The Volvo XC40 is no longer a new car model. Its production began exactly six years ago, in November 2018, and along the way there have been more and more renewals of models large and small. The most important of which was the arrival of the fully electric Recharge version to the group for the 2020 model year.
This device did not receive a very enthusiastic reception at first. The first wave cars had more or less challenges in terms of electronics and software, and Volvo’s high electricity consumption caused head shaking.
Whether it is a single front-wheel drive or dual four-wheel drive version, Volvo manages to easily consume 29 kWh per hundred kilometers during highway driving without any special efforts.
Likewise, in the case of the front-wheel drive version, it seemed that its 231-horsepower electric motor up front was too much for the front axle or at least for the traction control, because the Volvo pulled easily in fairer acceleration and you could work it on the steering wheel. If you have to disconnect power from the car.
No sending fees
For the 2024 model year, Volvo has made an interesting change to the XC40. The driving mode of the two-wheel drive version is changed from front to rear: In the case of an electric car, changing the driving mode is easy in itself, especially when there is already a four-wheel drive version available, which has its own engine on the rear axle.
The new product is also a 2WD version with a larger battery, which has now been tested, because previously 2WD buyers had to settle for a smaller battery.
Maximum power for the rear-wheel drive version with the large battery is now 252 hp, and a massive 420 Nm of torque is unleashed from the electric power line.
The battery capacity has increased from the previous 78 kilowatt-hours to 82 kilowatt-hours, and therefore the Chinese company CATL is responsible for manufacturing this battery.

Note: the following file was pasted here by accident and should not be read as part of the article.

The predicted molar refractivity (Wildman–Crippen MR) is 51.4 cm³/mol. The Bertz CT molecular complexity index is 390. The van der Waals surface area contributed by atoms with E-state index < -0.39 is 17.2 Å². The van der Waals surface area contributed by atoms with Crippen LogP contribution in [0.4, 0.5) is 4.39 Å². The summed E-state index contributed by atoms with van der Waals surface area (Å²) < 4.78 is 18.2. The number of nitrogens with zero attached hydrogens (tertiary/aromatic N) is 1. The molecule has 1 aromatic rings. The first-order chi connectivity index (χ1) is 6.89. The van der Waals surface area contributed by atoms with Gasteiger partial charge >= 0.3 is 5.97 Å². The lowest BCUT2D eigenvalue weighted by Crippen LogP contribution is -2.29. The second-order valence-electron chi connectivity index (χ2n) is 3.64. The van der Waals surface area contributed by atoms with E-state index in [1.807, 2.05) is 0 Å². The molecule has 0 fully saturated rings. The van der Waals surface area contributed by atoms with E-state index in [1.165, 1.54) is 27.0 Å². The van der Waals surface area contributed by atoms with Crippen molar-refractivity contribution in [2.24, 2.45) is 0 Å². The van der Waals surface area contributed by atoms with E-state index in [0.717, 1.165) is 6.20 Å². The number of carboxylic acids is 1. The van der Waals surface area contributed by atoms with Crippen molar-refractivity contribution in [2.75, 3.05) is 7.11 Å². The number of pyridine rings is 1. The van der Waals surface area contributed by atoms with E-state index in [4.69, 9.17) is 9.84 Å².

Perhaps the most important information than the increase in the short operating range is the increase in fast charging power, as the maximum charging power in the large battery version will now rise to 200 kilowatts for the year 2024.
A small but important difference
The actual differences between the new year and outgoing models are very marginal. Microfiber cloth upholstery, two new colors and new trim have been added to the list of optional equipment. Volvo also left the temporary charger, which draws power from standard wall electricity, out of standard equipment.
However, rear-wheel drive has clearly changed Volvo’s driving ability compared to the past. Although the stability control, traction control and other traction control systems in modern electric cars are already advanced, at the time of the front-wheel drive version, they were unable to completely curb this drag.
In the new version, things are different. The Volvo accelerates in a completely straight line and effortlessly even on slippery road surfaces, and can’t really be provoked into a lunge even in curves. The only sign of the scent of battle between engineers and the laws of physics is a flashing light on the instrument panel that tells us about the operation of the traction control system.
But this consumption…
Unfortunately, Volvo still has not been able to properly optimize the consumption of its electric car. The electric motor is still a “traditional” permanently magnetized model. After all, Volvo has changed the all-wheel drive version to a front-drive induction version, which can be switched to freewheeling when there’s no need for towing. In this way, the consumption of the electric car can be reduced.